Richard Douglas Gordon

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Hypertension affects one billion people and is a principal reversible risk factor for cardiovascular disease. Pseudohypoaldosteronism type II (PHAII), a rare Mendelian syndrome featuring hypertension, hyperkalaemia and metabolic acidosis, has revealed previously unrecognized physiology orchestrating the balance between renal salt reabsorption and K(+) and(More)
Physiological and mood state parameters were monitored during a 6-month swimming season in an attempt to determine markers of overtraining and recovery. Fourteen elite male and female swimmers were tested early-, mid-, and late-season and shortly before and after major competition. Training details and subjective ratings of well-being were compiled by the(More)
BACKGROUND Wide testing of the aldosterone : renin ratio among hypertensive individuals has revealed primary aldosteronism to be common, with most patients normokalaemic. Some investigators, however, have reported aldosterone-producing adenoma to be rare among patients so detected. OBJECTIVE To test the hypothesis that differences among reported studies(More)
Primary aldosteronism (PA) is a common form of endocrine hypertension previously believed to account for less than 1% of hypertensive patients. Hypokalemia was considered a prerequisite for pursuing diagnostic tests for PA. Recent studies applying the plasma aldosterone/plasma renin activity ratio (ARR) as a screening test have reported a higher prevalence.(More)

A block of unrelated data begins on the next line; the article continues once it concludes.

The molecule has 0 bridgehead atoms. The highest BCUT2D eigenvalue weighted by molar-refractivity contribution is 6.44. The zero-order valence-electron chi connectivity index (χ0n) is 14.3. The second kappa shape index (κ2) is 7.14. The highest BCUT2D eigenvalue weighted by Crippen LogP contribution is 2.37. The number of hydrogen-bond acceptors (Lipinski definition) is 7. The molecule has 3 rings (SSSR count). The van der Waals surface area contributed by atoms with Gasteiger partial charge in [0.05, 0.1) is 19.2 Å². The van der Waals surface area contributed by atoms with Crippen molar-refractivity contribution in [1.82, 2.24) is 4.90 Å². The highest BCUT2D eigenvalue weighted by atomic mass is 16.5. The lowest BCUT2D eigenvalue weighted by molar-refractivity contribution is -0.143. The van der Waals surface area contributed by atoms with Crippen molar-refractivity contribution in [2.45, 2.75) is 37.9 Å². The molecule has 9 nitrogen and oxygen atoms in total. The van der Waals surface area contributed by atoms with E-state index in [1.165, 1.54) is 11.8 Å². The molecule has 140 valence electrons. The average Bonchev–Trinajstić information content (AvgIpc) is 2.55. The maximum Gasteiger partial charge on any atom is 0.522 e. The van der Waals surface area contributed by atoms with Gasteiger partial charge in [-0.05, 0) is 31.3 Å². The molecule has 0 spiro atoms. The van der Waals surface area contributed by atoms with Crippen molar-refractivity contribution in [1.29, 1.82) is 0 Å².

The purpose of this study was to compare the responses of selected hormonal, immunological, and hematological variables in athletes showing symptoms of overreaching with these variables in well-trained athletes during intensified training. Training volume was progressively increased over 4 wk in 24 elite swimmers (8 male, 16 female); symptoms of(More)
n = 52), pheochromocytoma ( n = 6), and hypercortisolism ( n = 1)—were present in 59 patients and apparently nonfunctioning adrenal tumors (of which one was malignant) in 8 patients. There was a significant difference in the time of operation between patients weighing < 80 kg and those weighing > 80 kg. Operations on males were slower than those on females,(More)
The prevalence of "primary aldosteronism" (PAL) cannot be precisely determined at this time, given 1) lack of a universally accepted definition, and 2) normotensive as well as normokalemic phases in the evolutionary development of a disease eventually characterized by hypertension and hypokalemia. The exception is fully genetically characterised forms such(More)
Once considered rare, primary aldosteronism (PAL) is now regarded as the commonest potentially curable and specifically treatable form of hypertension. At Greenslopes Hospital Hypertension Unit (GHHU), the decision in 1991 to screen all (and not just hypokalemic or resistant) hypertensives by aldosterone/renin ratio (ARR) testing led to a 10-fold increase(More)
Fourteen elite swimmers had measurements of stress hormones taken at five points during a 6-month season: early-, mid- and late-season, during tapering for National Trials, and 1-3 d after the Trials. Training details and subjective ratings of fatigue were recorded daily in log books. Plasma norepinephrine and epinephrine concentrations were significantly(More)
CONTEXT In patients who seek surgical cure of primary aldosteronism (PA), The Endocrine Society Guidelines recommend the use of adrenal vein sampling (AVS), which is invasive, technically challenging, difficult to interpret, and commonly held to be risky. OBJECTIVE The aim of this study was to determine the complication rate of AVS and the ways in which(More)